An executive reception is hired in many industries, where her primary work is to make sure that the front desk of the office is handled correctly, and that any administrative or clerical tasks are successfully performed, and in a time-efficient manner.
The work involves a lot of duties that often overlap, which can make it somewhat complicated at times.
To work as an executive receptionist, you do not need more than a high school diploma or a GED equivalent to qualify.
However, previous experience in a front desk or administrative/clerical capacity will go a long way in making you an excellent candidate to hire at this position. But experience is not all that you need to qualify to work as an executive receptionist. You have to possess a specific skills set to help you work effectively in this role. This includes the ability to handle telephone calls, schedule meeting for the executive unit that you will be servicing, handling correspondence and mail, managing filing systems, and overseeing office supplies and equipment inventory. Also, you will need to make sure that you can handle a massive influx of customers or visitors, and provide them with assistance in a patient and polite manner.
If working as an executive receptionist is what you want to do, here is a list of duties that you can refer to before you apply for it:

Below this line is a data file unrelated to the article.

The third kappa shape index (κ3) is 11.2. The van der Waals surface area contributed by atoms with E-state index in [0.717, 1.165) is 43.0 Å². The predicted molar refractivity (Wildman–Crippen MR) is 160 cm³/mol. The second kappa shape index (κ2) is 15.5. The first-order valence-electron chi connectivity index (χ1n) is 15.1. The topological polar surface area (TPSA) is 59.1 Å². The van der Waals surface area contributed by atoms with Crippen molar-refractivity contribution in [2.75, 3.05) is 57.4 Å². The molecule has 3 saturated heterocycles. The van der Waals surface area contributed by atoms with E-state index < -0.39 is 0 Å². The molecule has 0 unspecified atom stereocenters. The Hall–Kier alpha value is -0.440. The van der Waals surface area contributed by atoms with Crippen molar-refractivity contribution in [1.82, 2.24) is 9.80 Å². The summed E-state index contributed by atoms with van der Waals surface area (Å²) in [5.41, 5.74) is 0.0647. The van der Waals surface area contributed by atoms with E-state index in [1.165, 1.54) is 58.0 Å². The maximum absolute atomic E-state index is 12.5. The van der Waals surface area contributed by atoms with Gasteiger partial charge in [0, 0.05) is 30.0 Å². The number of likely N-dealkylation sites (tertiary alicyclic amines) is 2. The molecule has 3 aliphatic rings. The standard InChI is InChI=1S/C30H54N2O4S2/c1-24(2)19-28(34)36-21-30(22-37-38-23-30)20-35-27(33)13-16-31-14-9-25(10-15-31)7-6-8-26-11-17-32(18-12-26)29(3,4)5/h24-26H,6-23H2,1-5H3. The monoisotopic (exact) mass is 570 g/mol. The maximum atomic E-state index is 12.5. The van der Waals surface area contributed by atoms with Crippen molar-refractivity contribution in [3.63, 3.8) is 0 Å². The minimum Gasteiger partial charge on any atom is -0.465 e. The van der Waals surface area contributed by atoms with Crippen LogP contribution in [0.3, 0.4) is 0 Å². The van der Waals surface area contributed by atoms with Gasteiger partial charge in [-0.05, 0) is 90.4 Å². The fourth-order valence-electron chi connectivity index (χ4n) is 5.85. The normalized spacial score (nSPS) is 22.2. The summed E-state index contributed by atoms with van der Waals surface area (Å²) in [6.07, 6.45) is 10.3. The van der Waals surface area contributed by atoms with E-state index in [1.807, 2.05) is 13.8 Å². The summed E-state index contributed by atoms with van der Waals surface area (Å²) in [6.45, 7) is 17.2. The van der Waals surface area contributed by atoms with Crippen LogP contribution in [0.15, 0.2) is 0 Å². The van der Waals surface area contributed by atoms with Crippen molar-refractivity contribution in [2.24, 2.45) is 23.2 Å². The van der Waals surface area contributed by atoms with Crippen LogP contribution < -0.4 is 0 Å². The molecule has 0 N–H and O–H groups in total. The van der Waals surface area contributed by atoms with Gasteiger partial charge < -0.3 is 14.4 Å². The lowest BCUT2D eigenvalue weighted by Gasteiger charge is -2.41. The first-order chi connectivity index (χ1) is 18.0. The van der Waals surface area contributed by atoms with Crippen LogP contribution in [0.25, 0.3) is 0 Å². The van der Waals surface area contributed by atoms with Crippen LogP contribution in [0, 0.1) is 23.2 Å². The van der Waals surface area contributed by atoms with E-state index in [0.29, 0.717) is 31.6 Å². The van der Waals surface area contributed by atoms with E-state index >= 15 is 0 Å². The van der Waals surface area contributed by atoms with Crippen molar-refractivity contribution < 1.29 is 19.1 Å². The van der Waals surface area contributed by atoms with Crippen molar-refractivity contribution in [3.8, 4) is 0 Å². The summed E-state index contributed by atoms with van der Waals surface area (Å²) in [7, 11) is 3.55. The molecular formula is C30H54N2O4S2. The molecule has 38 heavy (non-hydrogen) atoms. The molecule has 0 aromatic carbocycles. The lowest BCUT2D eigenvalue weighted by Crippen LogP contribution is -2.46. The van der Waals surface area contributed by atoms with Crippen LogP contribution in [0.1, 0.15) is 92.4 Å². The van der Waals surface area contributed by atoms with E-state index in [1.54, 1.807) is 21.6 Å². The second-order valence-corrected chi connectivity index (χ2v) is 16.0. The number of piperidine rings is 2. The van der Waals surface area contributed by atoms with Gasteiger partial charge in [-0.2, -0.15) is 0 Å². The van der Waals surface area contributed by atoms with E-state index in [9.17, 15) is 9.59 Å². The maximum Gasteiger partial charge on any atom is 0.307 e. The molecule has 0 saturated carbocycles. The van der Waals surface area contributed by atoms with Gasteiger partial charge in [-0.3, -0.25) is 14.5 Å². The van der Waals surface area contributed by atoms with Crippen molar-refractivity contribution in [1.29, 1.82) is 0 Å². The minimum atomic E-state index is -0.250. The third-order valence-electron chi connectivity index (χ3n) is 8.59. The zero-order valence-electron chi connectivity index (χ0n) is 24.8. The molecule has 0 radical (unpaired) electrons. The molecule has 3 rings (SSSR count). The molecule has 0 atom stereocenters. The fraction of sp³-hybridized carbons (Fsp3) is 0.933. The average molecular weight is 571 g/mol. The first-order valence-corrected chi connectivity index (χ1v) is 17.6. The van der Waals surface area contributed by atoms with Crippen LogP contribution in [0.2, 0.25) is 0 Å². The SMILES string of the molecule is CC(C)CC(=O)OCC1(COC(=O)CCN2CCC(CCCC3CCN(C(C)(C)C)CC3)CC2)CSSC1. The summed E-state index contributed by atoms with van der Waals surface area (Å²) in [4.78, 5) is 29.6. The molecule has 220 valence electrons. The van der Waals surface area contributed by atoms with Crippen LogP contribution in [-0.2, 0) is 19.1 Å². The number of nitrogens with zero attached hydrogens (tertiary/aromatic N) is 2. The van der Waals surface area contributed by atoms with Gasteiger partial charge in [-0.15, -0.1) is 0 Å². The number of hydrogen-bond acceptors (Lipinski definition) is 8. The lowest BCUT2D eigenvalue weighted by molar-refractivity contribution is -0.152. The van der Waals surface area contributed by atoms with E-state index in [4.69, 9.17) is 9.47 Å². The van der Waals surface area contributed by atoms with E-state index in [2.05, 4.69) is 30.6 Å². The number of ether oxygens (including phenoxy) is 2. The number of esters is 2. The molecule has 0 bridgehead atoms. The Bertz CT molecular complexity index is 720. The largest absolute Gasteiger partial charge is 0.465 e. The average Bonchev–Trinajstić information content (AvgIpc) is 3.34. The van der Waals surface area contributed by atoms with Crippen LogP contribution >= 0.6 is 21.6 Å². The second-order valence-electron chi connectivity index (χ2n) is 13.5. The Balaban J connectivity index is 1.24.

Executive Receptionist Duties & Responsibilities
• Greet customers, visitors, and employees as they arrive at the reception, and provide them with information and direction.
• Inquire into customers’ and visitors’ purpose of visit, and provide them initial product or service information.
• Operate telephone exchanges to answer telephone calls, and to transfer them to the intended recipients.
• Relay messages to executives, and take and record information for letter and memo writing purposes.
• Handle executives’ calendars, providing them with valuable information such as scheduled meetings or canceled events.
• Make arrangements for meetings, including arranging for resources and materials needed to execute it.
• Create filing systems according to specific instructions provided by managers, and ensure that all records are maintained accurately and confidentially.
• Oversee the supplies and office equipment inventory systems, ensuring that low stock situations do not arise.
• Act as custodian of corporate documents, and records, and ensure that minutes of meetings are appropriately typed up and delivered to managers.
• Maintain office equipment such as fax machines, printers, copiers, and computers, and ensure that any need for repairs is identified and communicated to the right person.